Your computer’s built-in sound card probably sounds OK for playback of downloaded music. But the record function is much less than professional quality. Fortunately, it’s not difficult to add pro-quality recording and playback to your computer. A USB connection is one popular method.

If you already own an audio mixer, simply add a 2-channel USB interface between the mixer and the computer. The mixed stereo output of the mixer will be sent to the computer to be recorded, and playback from the computer can be directed to an available input channel on the mixer.

Several mixers have the USB interface built right inside. Less clutter on the desktop. Nice.

The earliest USB, version 1.1, is limited to 2 channels (stereo record, stereo playback). Connecting to the computer is pretty simple… just plug in the USB connector, and the computer will configure itself automatically. No drivers to install.

The newer USB 2.0 offers more capabilities, but may not work with some internet
streaming services. Let me explain:

Every USB2.0 mixer I have seen plays 2 tracks (stereo) from the computer, the same as the older USB1.1. The recording operation, however, is a bit different…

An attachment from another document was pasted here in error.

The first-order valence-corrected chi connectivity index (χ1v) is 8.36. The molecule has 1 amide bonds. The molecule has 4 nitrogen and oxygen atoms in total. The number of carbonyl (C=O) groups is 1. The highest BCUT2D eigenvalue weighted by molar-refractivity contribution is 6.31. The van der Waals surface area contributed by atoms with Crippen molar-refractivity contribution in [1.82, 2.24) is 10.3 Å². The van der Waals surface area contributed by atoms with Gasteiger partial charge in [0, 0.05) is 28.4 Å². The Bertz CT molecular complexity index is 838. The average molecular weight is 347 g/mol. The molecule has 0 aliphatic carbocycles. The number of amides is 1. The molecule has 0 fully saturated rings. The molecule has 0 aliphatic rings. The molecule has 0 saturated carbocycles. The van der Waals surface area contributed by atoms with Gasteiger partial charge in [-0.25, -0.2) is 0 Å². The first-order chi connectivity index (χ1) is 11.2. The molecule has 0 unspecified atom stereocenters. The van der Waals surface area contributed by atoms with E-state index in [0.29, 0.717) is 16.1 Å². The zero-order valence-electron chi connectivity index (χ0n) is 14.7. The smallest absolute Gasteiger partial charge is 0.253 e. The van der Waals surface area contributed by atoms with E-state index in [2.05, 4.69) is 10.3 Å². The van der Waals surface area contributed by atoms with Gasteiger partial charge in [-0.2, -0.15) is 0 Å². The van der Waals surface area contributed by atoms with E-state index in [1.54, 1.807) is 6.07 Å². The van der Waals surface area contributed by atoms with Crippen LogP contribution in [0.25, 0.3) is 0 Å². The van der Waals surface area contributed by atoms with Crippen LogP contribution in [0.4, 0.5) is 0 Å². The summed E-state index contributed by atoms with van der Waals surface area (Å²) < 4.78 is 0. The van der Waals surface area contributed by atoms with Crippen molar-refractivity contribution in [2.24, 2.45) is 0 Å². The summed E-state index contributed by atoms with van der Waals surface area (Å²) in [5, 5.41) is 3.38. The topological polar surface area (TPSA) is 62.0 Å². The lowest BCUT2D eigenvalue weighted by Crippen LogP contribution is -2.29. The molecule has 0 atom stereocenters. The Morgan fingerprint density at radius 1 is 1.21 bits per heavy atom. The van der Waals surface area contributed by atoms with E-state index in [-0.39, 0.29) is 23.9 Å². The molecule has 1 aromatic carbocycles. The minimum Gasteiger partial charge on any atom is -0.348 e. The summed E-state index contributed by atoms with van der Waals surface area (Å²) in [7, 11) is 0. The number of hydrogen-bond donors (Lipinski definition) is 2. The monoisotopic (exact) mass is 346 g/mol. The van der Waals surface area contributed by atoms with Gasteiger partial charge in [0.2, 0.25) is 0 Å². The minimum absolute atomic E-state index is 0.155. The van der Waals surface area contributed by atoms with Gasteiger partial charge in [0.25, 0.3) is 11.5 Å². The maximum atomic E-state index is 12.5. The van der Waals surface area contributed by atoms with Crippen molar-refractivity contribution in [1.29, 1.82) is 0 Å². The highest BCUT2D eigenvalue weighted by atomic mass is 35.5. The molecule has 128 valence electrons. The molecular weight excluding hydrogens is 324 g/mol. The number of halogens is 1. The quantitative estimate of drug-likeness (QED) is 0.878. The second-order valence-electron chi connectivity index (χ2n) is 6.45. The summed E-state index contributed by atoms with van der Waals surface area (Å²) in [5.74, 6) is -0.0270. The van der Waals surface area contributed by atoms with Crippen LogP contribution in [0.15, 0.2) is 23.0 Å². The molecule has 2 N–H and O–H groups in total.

A small 8-channel mixer may send 10 separate audio channels through the USB cable to the computer. (Larger mixers will send more channels.) In addition, the mixed stereo output will also be sent on its own pair of channels.

Like this:
Mic 1-4 = USB channels 1, 2, 3, 4
Stereo 5/6 and 7/8 = USB channels 5, 6, 7, 8
Main Stereo Mix = USB channels 9, 10

So, your recording software would capture a 10-channel recording, which can be re-mixed later. This makes it convenient to clean up any imperfections that may have existed in the original “live” performance. The first 8 channels of the recording represent the 8 input signals, and the original live mix is on channels 9 and 10.

Some internet streaming services can only work with USB channels 1 and 2. This is fine for a USB1.1 system, because 1 and 2 is all there is. But on a USB2.0 system, channels 1 and 2 only contain sound from the first 2 microphones, not the complete mix. The mixed channels are down on tracks 9 and 10, which the streaming service can’t use.

If you pre-record your program, there is no problem. When you produce the final mix-down, it will be a 2-channel recording that will play out normally. If, however, you perform your program “live” to the internet, this condition may come up. The easiest way to deal with this is to use a mixer that operates with USB1.1… the 2-channel only version.

Check your streaming service’s capabilities first, then decide which method is best for you.

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